I was thinking today about failure, and how afraid people are of failure. Fear of failure is the death of art and creativity and often of social opportunities, too.
I think, for example, of the many men who are too intimidated to introduce themselves to women at parties, and this makes me think of the many men who asked me and my friends to dance at a ceilidh last Friday night.
One great thing about social dancing is that the reason why men ask you to dance is because they want to dance. I think Alisha told me once that it is bad manners to turn down a dance (unless for a very, VERY good reason), so I never did, even though I am shy about my dancing skills. Thank heavens it was an old-fashioned gathering where women were naturally assumed to be the followers. Having been asked to dance so often, and having been competently led, I, loather of dance class, had a very good time at this ceilidh.
I hope it really is a rule that women at public social dances are not supposed to refuse dances because it suggests that here, at last, is a place where men can be relatively sure they can interact socially with women without being shot down. And the better they can dance (especially the better they can lead), the more grateful women will be to dance with them. And the more the men work at it, the better they will be able to dance and lead.
But to start such a new activity does mean overcoming a fear of failure.
The fascinating thing about the relationship between creativity and failure is that both the pay-offs for an experiment that goes right and an experiment that goes wrong can be enormous. The surrealist who first painted a moustache on the Mona Lisa is hailed as a great wit; the woman who satirized Gone with the Wind with The Wind Done Gone was accused of plagiarism. (The book was published, however, and became a bestseller.)
Creativity depends on risk--on formulating new ideas, on doing something new, on taking apart someone's project--like a mobile phone--and putting it together in a whole new way. But risk does indeed imply failure.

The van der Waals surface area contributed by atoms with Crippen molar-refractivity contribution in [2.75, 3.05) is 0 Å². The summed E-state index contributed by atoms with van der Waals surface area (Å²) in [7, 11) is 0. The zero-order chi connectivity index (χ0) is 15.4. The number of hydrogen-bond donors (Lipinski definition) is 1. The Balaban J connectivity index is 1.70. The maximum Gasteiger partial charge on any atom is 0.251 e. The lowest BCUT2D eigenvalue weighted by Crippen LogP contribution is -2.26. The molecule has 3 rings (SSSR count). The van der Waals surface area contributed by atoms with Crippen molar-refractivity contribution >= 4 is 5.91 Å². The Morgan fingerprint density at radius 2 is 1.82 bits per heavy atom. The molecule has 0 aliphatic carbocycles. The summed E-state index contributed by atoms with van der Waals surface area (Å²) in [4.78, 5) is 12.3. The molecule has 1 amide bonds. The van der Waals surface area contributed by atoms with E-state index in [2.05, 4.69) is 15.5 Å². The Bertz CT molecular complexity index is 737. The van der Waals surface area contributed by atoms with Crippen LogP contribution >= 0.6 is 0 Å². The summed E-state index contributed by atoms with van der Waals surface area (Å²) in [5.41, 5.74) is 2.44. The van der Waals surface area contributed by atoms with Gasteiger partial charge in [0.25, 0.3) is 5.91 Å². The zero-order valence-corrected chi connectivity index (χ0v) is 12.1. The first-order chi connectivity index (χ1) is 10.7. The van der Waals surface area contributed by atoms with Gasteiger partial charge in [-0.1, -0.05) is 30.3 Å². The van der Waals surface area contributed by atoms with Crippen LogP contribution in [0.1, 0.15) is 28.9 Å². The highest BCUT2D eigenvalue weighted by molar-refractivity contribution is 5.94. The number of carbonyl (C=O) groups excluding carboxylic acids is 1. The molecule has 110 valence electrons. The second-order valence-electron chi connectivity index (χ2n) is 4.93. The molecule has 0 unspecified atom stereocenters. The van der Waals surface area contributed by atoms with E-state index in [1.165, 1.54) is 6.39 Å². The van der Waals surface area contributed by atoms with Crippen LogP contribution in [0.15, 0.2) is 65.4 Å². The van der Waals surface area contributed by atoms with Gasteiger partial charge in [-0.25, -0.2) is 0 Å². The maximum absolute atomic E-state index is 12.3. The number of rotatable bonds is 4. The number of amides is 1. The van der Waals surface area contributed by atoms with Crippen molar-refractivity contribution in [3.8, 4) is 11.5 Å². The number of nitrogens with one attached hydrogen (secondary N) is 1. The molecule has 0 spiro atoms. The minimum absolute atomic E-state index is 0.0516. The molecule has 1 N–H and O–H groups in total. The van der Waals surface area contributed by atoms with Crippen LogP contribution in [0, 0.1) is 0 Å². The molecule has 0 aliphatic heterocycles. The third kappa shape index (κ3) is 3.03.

Failure hurts. But it is interesting to really look at what in a failure was the real failure.
My two worst failures were giving up my dream of marrying a fellow Catholic (age 25) and not paying attention to the voice in my head that said, You will not be able to make it through a PhD program in this place alone (age 35). The marriage was not a failure; the failure was contracting it. The PhD was not a failure; the failure was not being rooted in the reality of the environment. The first failure came about through fear of being alone; the second failure came about through pride.
The first failure was somewhat resolved by blogging for Single women, and it was completely resolved when I did marry a fellow Catholic (age 38). The second failure is not resolved. Maybe I'll let you know when it is, if it is.
Failing and then persevering. It's the American dream--and the Christian narrative, too. Our Lord's creative work on earth looked like a big failure, one for which He was blamed and mocked and crucified, but His work transformed the world and His very crucifixion led to Easter Sunday.
In today's combox, it would be great if you described a failure from which you recovered and a success that followed it.
I'm taking the guard off the combox because I don't have much internet access today, so please be respectful of the feelings of other readers. Remember that this is a place where vulnerable, often lonely, Single women with unfashionable (e.g. traditionalist) opinions should feel safe.